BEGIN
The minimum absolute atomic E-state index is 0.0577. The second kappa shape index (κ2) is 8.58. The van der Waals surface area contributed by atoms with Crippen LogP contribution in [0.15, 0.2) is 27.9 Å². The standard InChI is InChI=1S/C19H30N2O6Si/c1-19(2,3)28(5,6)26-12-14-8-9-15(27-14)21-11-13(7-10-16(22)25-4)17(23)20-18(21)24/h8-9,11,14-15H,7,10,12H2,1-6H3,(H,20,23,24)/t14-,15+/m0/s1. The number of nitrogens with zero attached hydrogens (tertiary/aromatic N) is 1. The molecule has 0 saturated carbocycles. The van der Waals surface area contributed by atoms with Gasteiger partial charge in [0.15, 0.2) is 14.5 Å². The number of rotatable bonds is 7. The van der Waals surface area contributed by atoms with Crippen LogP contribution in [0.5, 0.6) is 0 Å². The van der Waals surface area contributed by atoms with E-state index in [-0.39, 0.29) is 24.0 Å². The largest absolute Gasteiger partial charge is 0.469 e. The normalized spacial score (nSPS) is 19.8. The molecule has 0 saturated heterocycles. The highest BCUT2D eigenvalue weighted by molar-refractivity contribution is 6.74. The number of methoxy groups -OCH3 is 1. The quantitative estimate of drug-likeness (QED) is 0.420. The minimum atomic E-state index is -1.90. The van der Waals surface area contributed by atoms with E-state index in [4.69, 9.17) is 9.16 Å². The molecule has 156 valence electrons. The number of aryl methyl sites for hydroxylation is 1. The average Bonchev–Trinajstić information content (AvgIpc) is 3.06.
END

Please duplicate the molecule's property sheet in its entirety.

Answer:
The minimum absolute atomic E-state index is 0.0577. The second kappa shape index (κ2) is 8.58. The van der Waals surface area contributed by atoms with Crippen LogP contribution in [0.15, 0.2) is 27.9 Å². The standard InChI is InChI=1S/C19H30N2O6Si/c1-19(2,3)28(5,6)26-12-14-8-9-15(27-14)21-11-13(7-10-16(22)25-4)17(23)20-18(21)24/h8-9,11,14-15H,7,10,12H2,1-6H3,(H,20,23,24)/t14-,15+/m0/s1. The number of nitrogens with zero attached hydrogens (tertiary/aromatic N) is 1. The molecule has 0 saturated carbocycles. The van der Waals surface area contributed by atoms with Gasteiger partial charge in [0.15, 0.2) is 14.5 Å². The number of rotatable bonds is 7. The van der Waals surface area contributed by atoms with Crippen LogP contribution in [0.5, 0.6) is 0 Å². The van der Waals surface area contributed by atoms with E-state index in [-0.39, 0.29) is 24.0 Å². The largest absolute Gasteiger partial charge is 0.469 e. The normalized spacial score (nSPS) is 19.8. The molecule has 0 saturated heterocycles. The highest BCUT2D eigenvalue weighted by molar-refractivity contribution is 6.74. The number of methoxy groups -OCH3 is 1. The quantitative estimate of drug-likeness (QED) is 0.420. The minimum atomic E-state index is -1.90. The van der Waals surface area contributed by atoms with E-state index in [4.69, 9.17) is 9.16 Å². The molecule has 156 valence electrons. The number of aryl methyl sites for hydroxylation is 1. The average Bonchev–Trinajstić information content (AvgIpc) is 3.06.